May 18, 2005 -- Colonoscopy may be the "preferred method of screening" for colon cancer and rectal cancer in women, say doctors in The New England Journal of Medicine.
No colon cancer screening test is perfect. It's possible for colonoscopy (or any screening method) to miss some cancers or polyps. However, colonoscopy may be a woman's best test, shows the study by researchers including Philip Schoenfeld, MD, of the University of Michigan's medical school.
Colon cancer is the third most common cancer found in men and women in the U.S. (not counting skin cancer), says the American Cancer Society (ACS). The ACS expects nearly 105,000 new cases of colon cancer, more than 40,000 new rectal cancer cases, and more than 56,000 deaths from both kinds of cancer this year.
Early Detection Saves Lives
The death rate for colorectal cancer has been dropping for 15 years, says the ACS. Early detection can greatly improve chances of survival.
The ACS recommends that men and women of average risk begin screening at age 50. Those with certain risk factors should begin screening earlier, says the ACS.
Screening methods include colonoscopy, "virtual" colonoscopy, flexible sigmoidoscopy, fecal occult blood tests, and double-contrast barium enemas. Other studies have shown colonoscopy detects more cancers.
A colonoscope is a longer version of a sigmoidoscope. It's a thin, lighted tube with a tiny camera that doctors use to look inside the colon. A colonoscope can be guided all the way along the colon. A sigmoidoscope only lets a doctor see about half of the colon, says the ACS.
Latest Colon Cancer Test Findings
Schoenfeld and colleagues studied more than 1,400 women aged 50-79. The women had an "average risk" of colorectal cancer, says the study. A total of 230 women (about 16%) had a family history of colon cancer.
The women filled out detailed questionnaires about risk factors before undergoing colonoscopy.
While everyone is at risk for colon cancer, traditional risk factors for colon cancer include:
- Age. Risk increases with age.
- Sex. Women are at a higher risk for colon cancer while men have a higher risk for cancer of the rectum.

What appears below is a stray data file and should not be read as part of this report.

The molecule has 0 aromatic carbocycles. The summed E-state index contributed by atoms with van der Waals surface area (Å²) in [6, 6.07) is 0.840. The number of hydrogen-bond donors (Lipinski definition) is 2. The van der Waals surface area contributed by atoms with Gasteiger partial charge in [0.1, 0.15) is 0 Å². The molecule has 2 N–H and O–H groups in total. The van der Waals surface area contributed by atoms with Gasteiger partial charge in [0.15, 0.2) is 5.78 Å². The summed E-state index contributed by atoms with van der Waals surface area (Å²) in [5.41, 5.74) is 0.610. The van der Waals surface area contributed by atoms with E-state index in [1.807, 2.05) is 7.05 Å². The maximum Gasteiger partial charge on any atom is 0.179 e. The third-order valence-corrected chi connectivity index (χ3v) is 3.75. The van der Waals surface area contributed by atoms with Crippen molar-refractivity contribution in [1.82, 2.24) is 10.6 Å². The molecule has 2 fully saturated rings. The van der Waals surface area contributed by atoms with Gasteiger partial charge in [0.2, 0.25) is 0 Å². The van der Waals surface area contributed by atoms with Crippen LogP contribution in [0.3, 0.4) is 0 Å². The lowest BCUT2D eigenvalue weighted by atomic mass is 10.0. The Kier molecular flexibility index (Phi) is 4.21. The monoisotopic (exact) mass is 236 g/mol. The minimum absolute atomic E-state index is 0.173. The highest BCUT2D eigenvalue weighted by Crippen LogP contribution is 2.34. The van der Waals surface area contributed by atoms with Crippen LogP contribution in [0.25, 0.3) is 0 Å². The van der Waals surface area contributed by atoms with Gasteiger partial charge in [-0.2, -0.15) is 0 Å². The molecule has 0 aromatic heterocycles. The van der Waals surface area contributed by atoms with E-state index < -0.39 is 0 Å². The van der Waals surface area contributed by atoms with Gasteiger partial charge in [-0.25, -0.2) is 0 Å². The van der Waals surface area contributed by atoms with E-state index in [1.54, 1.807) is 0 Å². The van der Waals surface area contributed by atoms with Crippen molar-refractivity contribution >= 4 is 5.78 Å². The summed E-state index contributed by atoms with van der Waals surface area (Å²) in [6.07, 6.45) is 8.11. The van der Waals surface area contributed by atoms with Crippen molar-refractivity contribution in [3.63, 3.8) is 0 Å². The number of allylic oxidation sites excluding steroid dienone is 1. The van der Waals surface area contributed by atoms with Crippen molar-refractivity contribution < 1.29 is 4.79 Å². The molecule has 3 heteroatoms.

- Family history. Parents, siblings, and children of a person who has had colorectal cancer are somewhat more likely to develop colorectal cancer themselves.
- Diet. Diets high in fat and calories and low in fiber are linked to this cancer.
- Polyps. These noncancerous growths are common in people over the age of 50. A certain type of polyp, called adenomas, is considered precancerous.
The researchers estimated the number of cancers, polyps, and other problems that would have gone undetected if the women had only gotten sigmoidoscopy.
Colonoscopy identified cancers and polyps in 72 women (5%). Only 35% of those women would have had those lesions identified if they had only gotten sigmoidoscopy, says the study.
Outcome in Men
Researchers had previously done a similar estimate on men. That study affirmed colonoscopy's superiority.
However, the men's study showed that sigmoidoscopy would have identified cancer and polyps in a greater percentage of affected participants (66%), say Schoenfeld and colleagues.
"We found that almost twice as many cases of advanced colorectal neoplasia were detected in the men," write the researchers. "Flexible sigmoidoscopy appears to be a much more effective screening tool in men than women."
'Preferred' Screening Method for Women
"On the basis of these data, we believe that colonoscopy is the preferred method of screening for colorectal cancer in women, and that flexible sigmoidoscopy is an inadequate method of predicting advanced neoplasia in the proximal colon in women," write researchers.
The men's results came from the Veterans Affairs Cooperative Study 380. The women's study included women from four military medical centers.